"It's really great. I like being (Clara). It's a lot of fun," Olivia says.
"It's really cool; I like it. It's really fun," Lily notes.
The second part of their reward is the looks each receives from dancers about the same or just below them in age. Both Olivia and Lily have noticed they've become role models.
"Littler kids look up to me now. ... It's different because I'm usually used to looking up at older people," Olivia says.
Lily suggests the newfound fandom is the result of her and Olivia's role in showing these young dancers the ropes.
"It feels really cool, because then I know I'm helping someone," she says of her celebrity status and the opportunity to teach her classmates.
GNBC Artistic Director Beverley Feder says her two Claras "are an absolute delight. They have a stage presence. They have passion for ballet.
"They have a special personality that I'm sure will bring a special sparkle to our ‘Nutcracker.' "
In the End ...
At the end of "The Nutcracker," Clara and her accomplices (Sugar Plum Fairy; various princesses; snow flakes) take a victory lap, of sorts, before returning to "the real world."
For 17-year-old Alexa Luczak of Lewiston, this "Nutcracker" performance is her victory lap. The Lewiston-Porter High School senior is headed off to college next fall, likely downstate or even in another state, and won't have an opportunity to participate in 2011.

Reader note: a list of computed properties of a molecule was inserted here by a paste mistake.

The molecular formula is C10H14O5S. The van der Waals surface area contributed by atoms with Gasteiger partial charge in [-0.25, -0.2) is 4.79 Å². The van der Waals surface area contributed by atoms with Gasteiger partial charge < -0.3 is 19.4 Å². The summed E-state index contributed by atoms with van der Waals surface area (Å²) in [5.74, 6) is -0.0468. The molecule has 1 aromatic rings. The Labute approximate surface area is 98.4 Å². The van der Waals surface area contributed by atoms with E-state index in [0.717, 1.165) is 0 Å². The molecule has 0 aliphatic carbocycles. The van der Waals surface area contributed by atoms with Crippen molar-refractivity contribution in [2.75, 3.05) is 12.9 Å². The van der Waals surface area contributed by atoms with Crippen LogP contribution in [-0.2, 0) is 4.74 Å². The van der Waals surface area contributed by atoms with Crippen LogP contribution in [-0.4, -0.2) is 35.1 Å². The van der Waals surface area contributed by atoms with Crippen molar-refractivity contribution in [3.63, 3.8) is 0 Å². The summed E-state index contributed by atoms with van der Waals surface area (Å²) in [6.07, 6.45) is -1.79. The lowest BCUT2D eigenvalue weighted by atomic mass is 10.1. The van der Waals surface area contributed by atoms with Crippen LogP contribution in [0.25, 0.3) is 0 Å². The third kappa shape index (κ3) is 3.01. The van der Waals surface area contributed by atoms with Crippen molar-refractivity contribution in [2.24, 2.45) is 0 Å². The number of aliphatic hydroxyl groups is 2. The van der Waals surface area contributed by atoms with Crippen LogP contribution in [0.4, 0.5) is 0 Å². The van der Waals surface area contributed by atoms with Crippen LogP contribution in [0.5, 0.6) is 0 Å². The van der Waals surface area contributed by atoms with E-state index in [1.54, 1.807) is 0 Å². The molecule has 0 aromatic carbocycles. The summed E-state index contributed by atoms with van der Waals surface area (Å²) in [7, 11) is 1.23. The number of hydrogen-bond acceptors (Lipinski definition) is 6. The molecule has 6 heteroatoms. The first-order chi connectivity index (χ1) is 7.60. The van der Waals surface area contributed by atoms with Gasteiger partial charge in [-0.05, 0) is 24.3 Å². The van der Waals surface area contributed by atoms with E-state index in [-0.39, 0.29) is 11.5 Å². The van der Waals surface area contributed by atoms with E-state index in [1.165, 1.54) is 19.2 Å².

"I love it so much," she says of "The Nutcracker." "We're all sisters, and we have a lot of fun. ... I can't imagine not having it in my life."
"It's like, ‘What do I do now?' " Luczak says. "It depresses me to think about it." ... But, "I'm sure I'll be really busy with homework."
While victory laps are often rather easygoing -- waving, smiling, waving some more -- Luczak's last stand includes roles as drummer, snowflake, candy cane, Arabian princess, lead Russian and, most importantly, Dew Drop Fairy, which, she says, is "huge for me (in my last year)."
At a recent rehearsal, Luczak was called upon to be the drummer's box.
"Drummer, box -- I do it all," she says with a laugh.
It's for that reason, and because of her talent, of course, that Luczak, a one-time Clara, netted an unusually large number of solos in this year's "Nutcracker" show.
"I was extremely excited," Luczak says of landing the roles. "I feel like the busier I am, the more fun it is and the more exciting it is."
Feder says, "She's earned the right to be doing the roles she's doing this year."
"All I can say is she is beautiful," Feder notes. "She is a beautiful dancer to watch on stage."
When describing Luczak's personality and stage presence, Feder uses phrases such as "always up," "fun," "mature and helpful."
"We're going to miss her very much," she says.
Luczak plans to study dance in college, probably as a minor. If and when she returns to the stage, "I would probably try to open my own dance studio or give lessons some other place," she says.
"The Nutcracker" is on stage Friday, Dec. 10, and Saturday, Dec. 11, at the Niagara Falls High School Performing Arts Center.